Impact of Common Courtesy on Public Transit: Literature review
Common courtesy is likely seen as less and less of a social norm in public nowadays. With the hussle and bussle of city buses there is no exception for the lack of courtesy given in small moving transportation. Priority seating has become mandatory in some states in the US and more and more public transit representatives must stress the importance of common courtesy to all generations of public transit users. Common courtesy on public transit is seen as giving up one's seat for another in need, by doing so the one in need can safely use transit without the worry of having to stand on moving transportation which could result in injuries.
A Previous study shows that common courtesy on public transit seems unlikely which is shown in the following experiment; unless those in need request for it. An experiment done in 1975 by Dr. Stanley Milgram concluded that 68% of people willingly gave up their seat when asked. The other 22% either refused or automatically assumed something was wrong with the person and asked if they were "okay". This shows that many people are unwilling to give up their seat because they either believe in the phrase "first come first serve" or the individual asking for the seat must have a good reason for requesting it; common courtesy once seen as automatic, can be now seen as a request. Signs have been put up in buses for front seating to be used by those who are visually seen as "in need" of it, but those who do not have a visual problem may be rejected because their problem can not be seen. The first year graduate students that pariticpated in Dr. Milgram's experiment felt social pressure for asking for a seat on public transit. If the reason for asking for the seat wasn't visually seen the requesting passangers in this case first year graduate students felt ashamed. "It's something you can't really understand unless you've been there," said David...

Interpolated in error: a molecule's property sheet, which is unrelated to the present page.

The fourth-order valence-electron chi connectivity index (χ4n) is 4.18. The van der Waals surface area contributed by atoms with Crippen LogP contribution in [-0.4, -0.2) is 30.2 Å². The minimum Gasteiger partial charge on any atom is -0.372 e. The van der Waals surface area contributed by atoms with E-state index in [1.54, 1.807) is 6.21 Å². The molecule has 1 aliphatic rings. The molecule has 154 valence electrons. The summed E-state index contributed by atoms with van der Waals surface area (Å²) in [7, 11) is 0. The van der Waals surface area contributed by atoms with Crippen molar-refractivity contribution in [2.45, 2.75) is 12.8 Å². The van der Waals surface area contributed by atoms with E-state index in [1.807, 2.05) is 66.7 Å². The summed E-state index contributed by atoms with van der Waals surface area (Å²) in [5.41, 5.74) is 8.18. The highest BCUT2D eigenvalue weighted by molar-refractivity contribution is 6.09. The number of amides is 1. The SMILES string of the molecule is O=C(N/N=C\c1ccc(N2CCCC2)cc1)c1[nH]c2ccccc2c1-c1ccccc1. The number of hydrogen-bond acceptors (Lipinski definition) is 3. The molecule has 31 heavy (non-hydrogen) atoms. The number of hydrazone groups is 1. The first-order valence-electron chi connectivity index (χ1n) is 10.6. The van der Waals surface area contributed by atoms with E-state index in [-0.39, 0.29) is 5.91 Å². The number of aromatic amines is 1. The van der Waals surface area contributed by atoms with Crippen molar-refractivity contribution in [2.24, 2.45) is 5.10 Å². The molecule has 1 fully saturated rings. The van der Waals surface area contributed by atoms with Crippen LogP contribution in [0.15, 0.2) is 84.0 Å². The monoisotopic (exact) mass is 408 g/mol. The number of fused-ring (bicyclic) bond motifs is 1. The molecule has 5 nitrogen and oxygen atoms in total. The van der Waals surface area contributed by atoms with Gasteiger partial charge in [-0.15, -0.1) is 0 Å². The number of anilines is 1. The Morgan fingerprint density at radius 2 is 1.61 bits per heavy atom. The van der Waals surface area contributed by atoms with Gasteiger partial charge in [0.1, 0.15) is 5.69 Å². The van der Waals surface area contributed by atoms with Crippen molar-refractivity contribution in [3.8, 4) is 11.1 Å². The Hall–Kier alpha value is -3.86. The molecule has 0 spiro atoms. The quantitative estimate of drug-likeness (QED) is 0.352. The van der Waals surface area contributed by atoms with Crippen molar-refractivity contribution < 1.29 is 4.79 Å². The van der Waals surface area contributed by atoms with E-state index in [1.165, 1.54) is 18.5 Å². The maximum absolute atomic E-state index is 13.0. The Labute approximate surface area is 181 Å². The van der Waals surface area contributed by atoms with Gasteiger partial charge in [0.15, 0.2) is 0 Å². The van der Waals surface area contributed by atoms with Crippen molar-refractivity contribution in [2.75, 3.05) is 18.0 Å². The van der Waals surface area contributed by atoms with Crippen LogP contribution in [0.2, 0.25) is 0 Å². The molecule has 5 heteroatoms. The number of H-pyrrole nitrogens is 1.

References: Luo, M. (2004, September 14). Excuse Me. May I Have your Seat?. The New York Times. Retrieved from http://www.nytimes.com/2004/09/14/nyregion/14subway.html?_r=1
Ramirez, A. & Medina J. (2004, Sept 14). Excuse Me. May I have Your Seat?; Seeking a Favour and Finding It Amoung the Strangers on a Train. The New York Times. Retrieved from http://query.nytimes.com/gst/fullpage.html?res=9C0DE5DF1130F937A2575AC0A9629C8B63
Proctor, A. (1999, March 13). Manners Maketh Man. Retrieved from the Student Research Center, 353 (9156). DOI:1660453
Please join StudyMode to read the full document